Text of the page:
CFOs, Auditors must ensure accuracy, integrity of bank’s financial statements and reports: RBI

New Delhi, July 9 (Mayank Nigam) Amidst a series of regulatory lapses by banks, financial institutions and NBFCs, the Reserve Bank of India on Tuesday sent a clear message to the Chief Financial Officers (CFOs) and the auditors of commercial banks saying they must ensure the accuracy, completeness, and integrity of the bank’s financial statements and reports. Addressing a conference on “Role of Statutory Auditors in Emerging Financial Landscape”, M Rajeshwar Rao, Deputy Governor, RBI, said that it is the responsibility of the auditor to obtain sufficient audit evidence to assess the appropriateness of the use of the going concern concept. In this changing environment, the role of auditor must transcend from just verifying financial statements to holistically assess material risks being posed by the business operations and business model being pursued by the entity. “In the past, we have seen examples where unsustainable business model of the entity ultimately led to its downfall,” he said, adding as Statutory Auditors, this is an emerging challenge which you need to consider and find ways to assimilate in your audit process.

A second emerging challenge pertains to climate and sustainability. With climate risks escalating and stakeholder scrutiny intensifying, robust sustainability reporting will no longer be a nicety but will become a necessity for financial and non-financial entities. The Reserve Bank has also issued draft regulations on disclosures in climate related risk. The complexity and diversity inherent in financial firms makes assessment of climate risk challenging and there is a vital role that the auditors can play in the process. For an audit to be effective, it should consider the needs and the expectations of users. These emerging issues highlight that the responsibilities of auditors have increased manifold and they should consider whether specialized skills are necessary to understand the design, implementation, and effectiveness of controls. Equally important is the ability and skills of the auditors to respond to these expectations so as to provide reasonable assurance and ultimately ensure a high-quality audit outcome.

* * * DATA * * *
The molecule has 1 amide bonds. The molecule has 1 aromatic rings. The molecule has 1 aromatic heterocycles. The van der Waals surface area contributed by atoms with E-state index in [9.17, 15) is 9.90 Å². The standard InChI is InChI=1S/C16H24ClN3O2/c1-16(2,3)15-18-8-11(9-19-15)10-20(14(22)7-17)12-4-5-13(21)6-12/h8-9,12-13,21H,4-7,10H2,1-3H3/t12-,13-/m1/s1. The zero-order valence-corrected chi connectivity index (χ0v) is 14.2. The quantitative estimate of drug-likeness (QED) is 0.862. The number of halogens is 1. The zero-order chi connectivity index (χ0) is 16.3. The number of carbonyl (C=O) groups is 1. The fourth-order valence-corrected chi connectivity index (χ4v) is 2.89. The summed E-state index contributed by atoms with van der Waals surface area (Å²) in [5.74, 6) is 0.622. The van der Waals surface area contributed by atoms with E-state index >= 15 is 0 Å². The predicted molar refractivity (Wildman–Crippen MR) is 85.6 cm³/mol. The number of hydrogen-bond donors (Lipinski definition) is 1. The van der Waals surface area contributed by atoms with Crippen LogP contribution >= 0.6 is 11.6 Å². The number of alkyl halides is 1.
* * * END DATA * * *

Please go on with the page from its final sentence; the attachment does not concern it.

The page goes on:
He said that even as banks navigate an increasingly complex emerging landscape, a harmonised approach by the regulators and auditors can remove the blind spots in risk identification and mitigation. This would help in achieving our shared goal of financial stability as well as ensure robustness of individual institutions. Therefore, there is need for deeper engagement and collaboration between regulators and auditors, he emphasized. This has also been emphasized in the Basel Core Principles for Effective Banking Supervision on ‘Financial Reporting and External Audit’ which encourages the supervisors (regulators) to periodically meet the external auditors to discuss issues of common interest relating to bank operations. He acknowledged that external audit is an indispensable component of a robust regulatory framework and a closer collaboration is must to ensure the health, stability and integrity of the financial system. Addressing the conference, Swaminathan J, Deputy Governor, RBI said disclosures are the cornerstone of transparency. Clear disclosures bridge the gap between what management knows and what external users can infer from financial statements.

But the moot question is, how much disclosure is ‘good enough’ to ensure a clear understanding without overwhelming users with information overload. Striking a balance between comprehensive disclosure and conciseness is a tight rope walk. When disclosures are clear and comprehensive, they foster trust in the market. Financial reports of an entity offer a window into its financial performance as well as risk profile and therefore, financial reporting is often referred to as the “language” for “communication” between an entity and its external stakeholders, he said. The “communication” can be effective only if both the management and the stakeholders speak the same “language”. For this, we need a common language, in the form of a set of rules and principles, which is where the accounting standards come into play. Financial statements prepared on the basis of a set of common codified principles and standards reduce information asymmetry; enhance comparability and transparency between entities and across jurisdictions; and make the information provided through the financial reporting ecosystem relevant and reliable.